we find not merely that these psychological aspects of sexual life are greatly extended, but we find also prolonged education of offspring by parents and imitation of the parents by offspring. Even language, or, at any rate “ the linguistic impulse, ” is not wholly absent among brutes.1 'I'hus as the sensori-motor adjustments of the organism to its environment generally advance in complexity and range, there is a concomitant advance in the variety and intimacy of its relations specially with individuals of its kind. It is therefore reasonable to assume no discontinuity between phases of experience that for the individual are merely objective and phases that are also ejective as well; and once the ejective level is attained, some interchange of experience is possible. So disappears the great gulf fixed betwixt subjective or individual and inter subjective or universal experience by rival systems in philosophy. 4. From this preliminary epistemological discussion we may pass on to the psychological analysis of experience itself. As to this, there is in the main substantial agreement; the elementary facts of mind cannot be expressed in less than three propositions-“ I feel somehow, ” “I know something, ” “ I do something.” But here at once there arises an important question, viz. What after all are we to understand by the subject of these propositions? The proposition “I feel somehow ” is not equivalent to “ I know that I feel somehow.” To identify the two would be to confound consciousness with self-consciousness. We are no more confined to our own immediate observations here than elsewhere; but the point is that, whether seeking to analyse one's own consciousness or to infer that of a lobster, whether discussing the association of ideas or the expression of emotions, there is always an individual self or “ subject ” in question. It is not enough to talk of feelings or volition's: what we mean is that some individual-man or worm-feels, strives, acts, thus or thus. Obvious as this may seem, it has been frequently either forgotten or gainsaid. It has been forgotten among details or through the assumption of a medley of faculties, each treated as an individual in turn, and among which the real individual was lost. Or it has been gainsaid, because to admit that all psychological facts pertain to an experiencing subject or experiment seemed to imply that they pertained to a particular spiritual substance, which was simple, indestructible, and so forth; and it was manifestly desirable to exclude such assumptions from psychology as a science aiming only at a systematic exposition of what can be known and verified by observation. But, howeverfmuch assailed or disowned, the concept of a “mind ” or conscious Egm subject is to be found implicitly or explicitly in all psychological writers whatever-not more in Berkeley, who accepts it as a fact, than in Hume, who treats it as a fiction. This being so, we are far more likely to reach the truth eventually if we openly acknowledge this inexpugnable assumption, if such it prove, instead of resorting to all sorts of devious periphrases to hide it. Now wherever the word Subject, or its derivatives, occurs in psychology we might substitute the word Ego and analogous derivatives, did such exist. But Subject is almost always the preferable term; its impersonal form is an advantage, and it readily recalls its modern correlative Object. Moreover, Ego has two senses, distinguished by Kant as pure and empirical, the latter of which was, of course, an o'b ject, the Me known, while the former was subject always, the I knowing. By pure Ego or Subject it is proposed to denote here the simple fact that everything experienced is referred to a Self experiencing. This psychological concept of a self or subject, then, is after all by no means identical with the metaphysical concepts of a soul or mind-atom, or of mind-stuff not atomic; it may be kept as free from metaphysical implications as the concept of the biological individual or organism with which it is so intimately connected.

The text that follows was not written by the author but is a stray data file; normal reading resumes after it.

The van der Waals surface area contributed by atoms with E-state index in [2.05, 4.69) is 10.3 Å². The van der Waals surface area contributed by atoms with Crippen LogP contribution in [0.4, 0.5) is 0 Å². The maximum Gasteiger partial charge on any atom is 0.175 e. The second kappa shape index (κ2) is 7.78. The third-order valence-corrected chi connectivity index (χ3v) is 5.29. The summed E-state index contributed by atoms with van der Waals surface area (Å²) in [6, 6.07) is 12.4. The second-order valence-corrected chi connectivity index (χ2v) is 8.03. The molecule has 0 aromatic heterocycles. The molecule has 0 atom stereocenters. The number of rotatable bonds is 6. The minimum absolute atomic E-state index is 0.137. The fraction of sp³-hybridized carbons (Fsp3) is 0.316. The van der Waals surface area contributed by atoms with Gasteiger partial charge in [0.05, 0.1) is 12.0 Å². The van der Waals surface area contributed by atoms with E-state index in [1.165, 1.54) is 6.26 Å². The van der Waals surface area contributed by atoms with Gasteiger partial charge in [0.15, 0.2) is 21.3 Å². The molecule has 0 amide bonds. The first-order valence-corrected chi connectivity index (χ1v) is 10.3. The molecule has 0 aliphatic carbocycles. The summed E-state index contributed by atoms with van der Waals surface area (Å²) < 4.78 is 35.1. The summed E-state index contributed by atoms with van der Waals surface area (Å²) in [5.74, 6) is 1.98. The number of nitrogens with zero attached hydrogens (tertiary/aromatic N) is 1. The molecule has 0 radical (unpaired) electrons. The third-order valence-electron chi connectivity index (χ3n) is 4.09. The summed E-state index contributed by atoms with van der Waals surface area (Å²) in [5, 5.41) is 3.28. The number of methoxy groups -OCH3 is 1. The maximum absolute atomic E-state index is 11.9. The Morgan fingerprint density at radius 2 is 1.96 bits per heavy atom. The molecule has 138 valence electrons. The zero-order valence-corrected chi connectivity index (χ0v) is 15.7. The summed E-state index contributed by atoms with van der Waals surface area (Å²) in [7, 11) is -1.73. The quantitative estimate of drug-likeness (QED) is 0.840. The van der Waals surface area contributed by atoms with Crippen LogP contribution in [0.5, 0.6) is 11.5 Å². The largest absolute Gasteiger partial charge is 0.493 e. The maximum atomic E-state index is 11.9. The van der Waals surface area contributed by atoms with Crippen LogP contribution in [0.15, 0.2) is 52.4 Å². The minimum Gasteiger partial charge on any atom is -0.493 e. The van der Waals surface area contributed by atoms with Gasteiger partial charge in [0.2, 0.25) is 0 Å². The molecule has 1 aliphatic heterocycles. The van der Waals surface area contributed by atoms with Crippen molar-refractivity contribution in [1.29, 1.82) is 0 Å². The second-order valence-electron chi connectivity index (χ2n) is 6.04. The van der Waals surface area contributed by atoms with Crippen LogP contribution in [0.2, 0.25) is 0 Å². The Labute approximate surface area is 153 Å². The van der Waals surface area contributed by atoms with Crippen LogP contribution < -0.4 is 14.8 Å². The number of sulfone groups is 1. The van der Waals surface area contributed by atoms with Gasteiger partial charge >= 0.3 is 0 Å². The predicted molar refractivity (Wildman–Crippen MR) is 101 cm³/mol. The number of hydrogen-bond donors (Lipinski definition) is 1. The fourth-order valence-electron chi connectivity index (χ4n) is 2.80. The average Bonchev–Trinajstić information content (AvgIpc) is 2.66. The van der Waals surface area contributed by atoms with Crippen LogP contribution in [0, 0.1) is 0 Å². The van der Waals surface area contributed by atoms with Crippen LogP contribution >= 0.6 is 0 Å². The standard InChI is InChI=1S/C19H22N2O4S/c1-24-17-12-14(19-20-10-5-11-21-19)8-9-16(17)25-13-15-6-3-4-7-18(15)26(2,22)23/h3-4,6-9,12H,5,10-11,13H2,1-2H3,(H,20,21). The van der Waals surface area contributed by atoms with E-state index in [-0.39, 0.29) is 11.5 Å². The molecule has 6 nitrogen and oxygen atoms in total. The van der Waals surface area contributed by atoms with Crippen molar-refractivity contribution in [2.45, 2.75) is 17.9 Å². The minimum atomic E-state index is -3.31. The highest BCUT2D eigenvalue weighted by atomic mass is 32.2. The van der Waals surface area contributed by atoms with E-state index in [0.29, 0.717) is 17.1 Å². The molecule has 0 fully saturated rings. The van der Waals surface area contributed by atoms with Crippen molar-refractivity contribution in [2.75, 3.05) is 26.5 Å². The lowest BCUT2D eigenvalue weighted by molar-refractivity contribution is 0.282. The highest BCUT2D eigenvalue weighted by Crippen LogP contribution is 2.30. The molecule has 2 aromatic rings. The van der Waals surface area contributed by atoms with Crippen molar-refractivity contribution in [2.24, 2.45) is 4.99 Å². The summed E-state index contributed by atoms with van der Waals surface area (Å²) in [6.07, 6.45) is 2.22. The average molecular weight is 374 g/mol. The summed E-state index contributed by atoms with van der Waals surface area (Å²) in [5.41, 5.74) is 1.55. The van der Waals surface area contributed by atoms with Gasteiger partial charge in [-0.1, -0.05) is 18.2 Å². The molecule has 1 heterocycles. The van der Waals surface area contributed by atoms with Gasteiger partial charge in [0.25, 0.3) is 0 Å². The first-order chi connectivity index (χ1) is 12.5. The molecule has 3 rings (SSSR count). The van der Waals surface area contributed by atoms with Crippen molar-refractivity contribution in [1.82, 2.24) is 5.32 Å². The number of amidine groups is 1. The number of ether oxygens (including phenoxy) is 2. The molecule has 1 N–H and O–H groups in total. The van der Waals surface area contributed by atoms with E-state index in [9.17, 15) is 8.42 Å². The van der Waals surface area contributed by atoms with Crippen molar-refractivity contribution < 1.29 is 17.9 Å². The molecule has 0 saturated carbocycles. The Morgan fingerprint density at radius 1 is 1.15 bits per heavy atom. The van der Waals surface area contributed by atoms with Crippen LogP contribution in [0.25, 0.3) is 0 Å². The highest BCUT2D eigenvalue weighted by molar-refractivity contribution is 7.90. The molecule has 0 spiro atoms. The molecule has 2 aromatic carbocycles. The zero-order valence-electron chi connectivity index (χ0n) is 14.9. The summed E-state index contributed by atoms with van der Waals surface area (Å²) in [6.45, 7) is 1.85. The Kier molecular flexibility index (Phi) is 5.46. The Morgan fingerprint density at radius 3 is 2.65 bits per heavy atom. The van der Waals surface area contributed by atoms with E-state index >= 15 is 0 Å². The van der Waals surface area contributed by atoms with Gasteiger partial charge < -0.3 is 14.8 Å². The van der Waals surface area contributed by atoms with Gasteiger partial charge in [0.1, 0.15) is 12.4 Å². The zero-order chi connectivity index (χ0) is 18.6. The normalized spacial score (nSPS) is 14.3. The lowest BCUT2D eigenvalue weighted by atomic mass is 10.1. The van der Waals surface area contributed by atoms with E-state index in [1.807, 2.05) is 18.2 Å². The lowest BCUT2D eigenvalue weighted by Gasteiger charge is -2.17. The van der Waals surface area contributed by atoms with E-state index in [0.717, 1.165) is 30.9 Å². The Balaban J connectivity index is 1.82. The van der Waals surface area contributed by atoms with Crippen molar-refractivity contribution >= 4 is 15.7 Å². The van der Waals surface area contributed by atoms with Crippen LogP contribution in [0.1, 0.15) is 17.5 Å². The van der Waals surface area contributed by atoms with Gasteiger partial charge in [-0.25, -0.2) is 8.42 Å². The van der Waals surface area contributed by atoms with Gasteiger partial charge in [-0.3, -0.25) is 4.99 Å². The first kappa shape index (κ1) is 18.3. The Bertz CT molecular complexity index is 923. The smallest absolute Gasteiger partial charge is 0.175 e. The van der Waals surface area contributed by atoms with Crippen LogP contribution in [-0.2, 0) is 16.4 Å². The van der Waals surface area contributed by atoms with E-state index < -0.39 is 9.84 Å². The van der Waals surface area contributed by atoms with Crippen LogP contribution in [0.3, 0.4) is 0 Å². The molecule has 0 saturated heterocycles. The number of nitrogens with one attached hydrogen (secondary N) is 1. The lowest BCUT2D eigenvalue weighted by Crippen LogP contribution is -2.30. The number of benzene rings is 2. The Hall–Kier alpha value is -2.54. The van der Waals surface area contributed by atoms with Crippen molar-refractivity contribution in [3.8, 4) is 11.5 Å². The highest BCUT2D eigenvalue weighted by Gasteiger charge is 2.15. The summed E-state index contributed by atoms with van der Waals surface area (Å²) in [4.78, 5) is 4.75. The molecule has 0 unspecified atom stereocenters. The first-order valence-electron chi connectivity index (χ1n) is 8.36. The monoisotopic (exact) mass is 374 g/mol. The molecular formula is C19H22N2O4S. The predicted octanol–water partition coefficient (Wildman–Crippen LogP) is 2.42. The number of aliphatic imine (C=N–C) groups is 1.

The attempt, indeed, has frequently been made to resolve the former into the latter, and so to find in mind only such an indi-Attempts to vi duality as has an obvious counterpart in this individuextmde the alnty of the organism, ue. what we may call an objective Elm individuality. But such procedure owes all its plausibility to the fact that it leaves out of sight the difference between the biological and the psychological standpoints. All that the biologist means by a dog is “ the sum of the phenomena 7 1 Cf. Darwin, Descent of Man, i. 56.